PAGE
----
In her Article, Impeachment by Unreliable Conviction, Anna Roberts examines the use and misuse of Federal Rule of Evidence 609—impeachment by prior conviction. After providing an extremely thorough analysis of courts’ interpretations of the Rule as well as the Rule’s prior critiques, Professor Roberts argues that the modern application of the Rule fails to account properly for conviction reliability or lack thereof. In addition to providing solutions involving altering the Rule’s text, Professor Roberts suggests ways to address the problem under the Rule’s current wording. Quite pragmatically and all without changing a word of the Rule, Professor Roberts contends that judges have the authority and means to explore reliability before admitting prior convictions to impeach and that prosecutors should view their ethical responsibilities as preventing them from employing such dubious evidence.
Nicholas Macri, Note, Missing God in Some Things: The NLRB’s Jurisdictional Test Fails to Grasp the Religious Nature of Catholic Colleges and Universities
In his Note, Missing God in Some Things: The NLRB’s Jurisdictional Test Fails to Grasp the Religious Nature of Catholic Colleges and Universities, Nicholas Macri examines the flaws in the National Labor Relations Board’s substantial religious character test. The NLRB uses the substantial religious character test to determine whether it is authorized to exercise jurisdiction over the faculty labor relations at religiously affiliated colleges and universities. Under the NLRB’s test, a college is not considered religious unless it makes religious indoctrination one of its primary purposes, denies faculty members academic freedom, and discriminates based on religion when hiring faculty and admitting students. Such an approach fails to recognize the religious nature of Catholic colleges and universities, which carry out their religious missions precisely by avoiding religious indoctrination, granting faculty academic freedom, and welcoming faculty and students of all faiths. Underlying the NLRB’s test is the understanding that church-state entanglement concerns are not present when faculty members do not play a role in carrying out their school’s religious mission. Macri thus proposes a new jurisdictional test that evaluates whether faculty members are tasked with carrying out their school’s religious mission without asking how the school chooses to carry out that mission.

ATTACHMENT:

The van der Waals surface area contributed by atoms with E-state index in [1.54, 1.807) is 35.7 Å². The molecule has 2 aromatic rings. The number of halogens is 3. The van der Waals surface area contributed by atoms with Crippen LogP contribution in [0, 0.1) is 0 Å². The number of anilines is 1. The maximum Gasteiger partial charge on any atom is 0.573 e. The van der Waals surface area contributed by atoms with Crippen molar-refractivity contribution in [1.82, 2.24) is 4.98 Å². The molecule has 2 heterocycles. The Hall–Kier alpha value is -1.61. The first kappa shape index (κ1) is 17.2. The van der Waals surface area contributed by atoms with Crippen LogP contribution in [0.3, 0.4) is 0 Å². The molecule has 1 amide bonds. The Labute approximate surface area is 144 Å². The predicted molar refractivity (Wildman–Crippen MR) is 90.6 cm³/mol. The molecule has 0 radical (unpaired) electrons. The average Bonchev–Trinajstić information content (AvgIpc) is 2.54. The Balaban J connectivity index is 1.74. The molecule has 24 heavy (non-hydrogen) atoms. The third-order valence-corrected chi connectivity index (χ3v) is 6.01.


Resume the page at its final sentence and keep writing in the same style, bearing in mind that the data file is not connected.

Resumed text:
Caitlin Sawyer, Note, Don’t Dissolve the “Nerve Center”: A Status Linked Citizenship Test for “Principal Place of Business”
The 2010 U.S. Supreme Court case Hertz Corp. v. Friend adopted the “nerve center” test as the exclusive test for determining a corporation’s “principal place of business” under 28 U.S.C. § 1332. Although the Hertz Court provided some clarity regarding the appropriate location of a corporation’s principal place of business, it remains unclear whether and to what extent the nerve center test applies to dissolved and inactive corporations. In her Note, Don’t Dissolve the “Nerve Center”: A Status Linked Citizenship Test for “Principal Place of Business,” Caitlin Sawyer examines this jurisdictional question.Through an analysis of Hertz’s impact on a longstanding circuit split, Sawyer demonstrates that the nerve center test applies to such corporations. Given the difficulties posed by atypical corporations, Sawyer proposes a status-linked citizenship test that is consistent with both § 1332 and Hertz. Sawyer thus concludes that the nerve center of dissolved and inactive corporations should be the location from which its litigation and wind up activities are conducted.
Rachel Weisblatt, Note, Uncharitable Hospitals: Why the IRS Needs Intermediate Sanctions to Regulate Tax-Exempt Hospitals
In her Note, Uncharitable Hospitals: Why the IRS Needs Intermediate Sanctions to Regulate Tax-Exempt Hospitals, Rachel Weisblatt examines why the IRS has been unsuccessful in regulating tax-exempt hospitals’ activities. Although tax-exempt hospitals receive millions of dollars in tax breaks each year, there is little evidence that they significantly benefit their communities. When a hospital does not meet the federal standard for exemption, the IRS may choose to either do nothing or move to revoke a hospital’s tax-exempt status. Because revocation is a harsh option not appropriate for every circumstance, many tax-exempt hospitals fail to meet the exemption standard but are not subjected to revocation. Weisblatt thus proposes that Congress give the IRS statutory authority to impose excise tax intermediate sanctions on underperforming hospitals as an enforcement tool short of revocation. Intermediate sanctions would provide the IRS with flexibility to regulate the boundaries of tax-exempt status while ensuring that communities continue to benefit from the services of tax-exempt hospitals.